Fred Thompson Drops Out of Race
Former US Senator Fred Thompson has withdrawn from the Republican presidential race, after a string of poor finishes in early voting rounds.
"I have withdrawn my candidacy... I hope that my country and my party have benefited from our having made this effort," he said in a short statement. . . .
John Fund, writing in WSJ's Political Diary, as usual has very insightful insights on the entire campaign:
Fred Thompson spotted an opening in the field of Republicans candidates last spring: a yearning for an uncomplicated Reaganite who would unite all wings of the party and take the fight to the Democrats with brio. Until late September, Mr. Thompson actually led national polls among GOP voters. But the seeds of his downfall had already been planted.
His first mistake was not fully realizing that in entering the race so late, he would have trouble building the infrastructure necessary for a modern campaign. The best talent had already been snapped up by other candidates. Mr. Thompson ended up hiring a corporate manager to run his campaign. While a good organizer, the man had never run a political effort of any size, and the resulting confusion cost the campaign precious momentum and money. New leadership wasn't installed until just before Mr. Thompson formally entered the race after Labor Day.
The former Tennessee Senator's second mistake was making it too easy for reporters to paint him as a lazy, disinterested candidate. His campaign committed enough unnecessary gaffes to feed that story line (such as speaking for only five minutes before an enthusiastic crowd of Florida Republicans last October) and the perception set in among many supporters that they were backing a walking horse, not a warhorse.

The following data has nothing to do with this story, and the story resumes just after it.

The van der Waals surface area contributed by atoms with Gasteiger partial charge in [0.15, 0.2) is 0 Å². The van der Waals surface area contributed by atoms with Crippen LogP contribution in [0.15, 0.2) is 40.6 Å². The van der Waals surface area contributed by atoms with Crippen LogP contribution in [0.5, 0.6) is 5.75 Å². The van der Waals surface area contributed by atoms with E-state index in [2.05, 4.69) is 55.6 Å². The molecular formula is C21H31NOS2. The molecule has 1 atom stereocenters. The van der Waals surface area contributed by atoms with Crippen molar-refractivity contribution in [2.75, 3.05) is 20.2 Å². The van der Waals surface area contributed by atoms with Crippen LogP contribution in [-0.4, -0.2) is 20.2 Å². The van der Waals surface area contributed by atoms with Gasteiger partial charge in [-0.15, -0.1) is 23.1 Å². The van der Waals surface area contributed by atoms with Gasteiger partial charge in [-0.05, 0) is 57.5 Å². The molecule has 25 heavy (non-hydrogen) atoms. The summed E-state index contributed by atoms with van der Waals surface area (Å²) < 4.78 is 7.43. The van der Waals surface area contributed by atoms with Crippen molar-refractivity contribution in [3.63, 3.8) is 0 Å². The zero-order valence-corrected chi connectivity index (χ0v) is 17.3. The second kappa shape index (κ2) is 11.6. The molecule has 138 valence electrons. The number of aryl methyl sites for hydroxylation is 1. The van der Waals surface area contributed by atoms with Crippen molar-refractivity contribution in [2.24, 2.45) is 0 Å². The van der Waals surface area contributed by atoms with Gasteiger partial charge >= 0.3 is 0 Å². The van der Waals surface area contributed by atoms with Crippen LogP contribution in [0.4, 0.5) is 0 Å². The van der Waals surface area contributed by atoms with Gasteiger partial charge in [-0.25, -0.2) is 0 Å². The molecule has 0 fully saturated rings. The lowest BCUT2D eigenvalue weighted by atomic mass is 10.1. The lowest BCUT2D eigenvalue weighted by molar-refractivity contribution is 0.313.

Lastly, the candidate's theme that he was the "Consistent Conservative" in the race was developed too late and could not be sufficiently exploited because of a lack of money. When Mr. Thompson finally did hit his stride in December, he became a good candidate who performed memorably in recent debates. But, by then, his potential audience had already drifted away to other candidates who looked like they had a better chance of winning.
Mr. Thompson intends to remain active in politics and public affairs, although he has flatly ruled out any plans to serve in someone else's administration. Don't be surprised to find him returning to the airwaves he left just a few months ago -- but this time with much higher name-recognition as a political figure.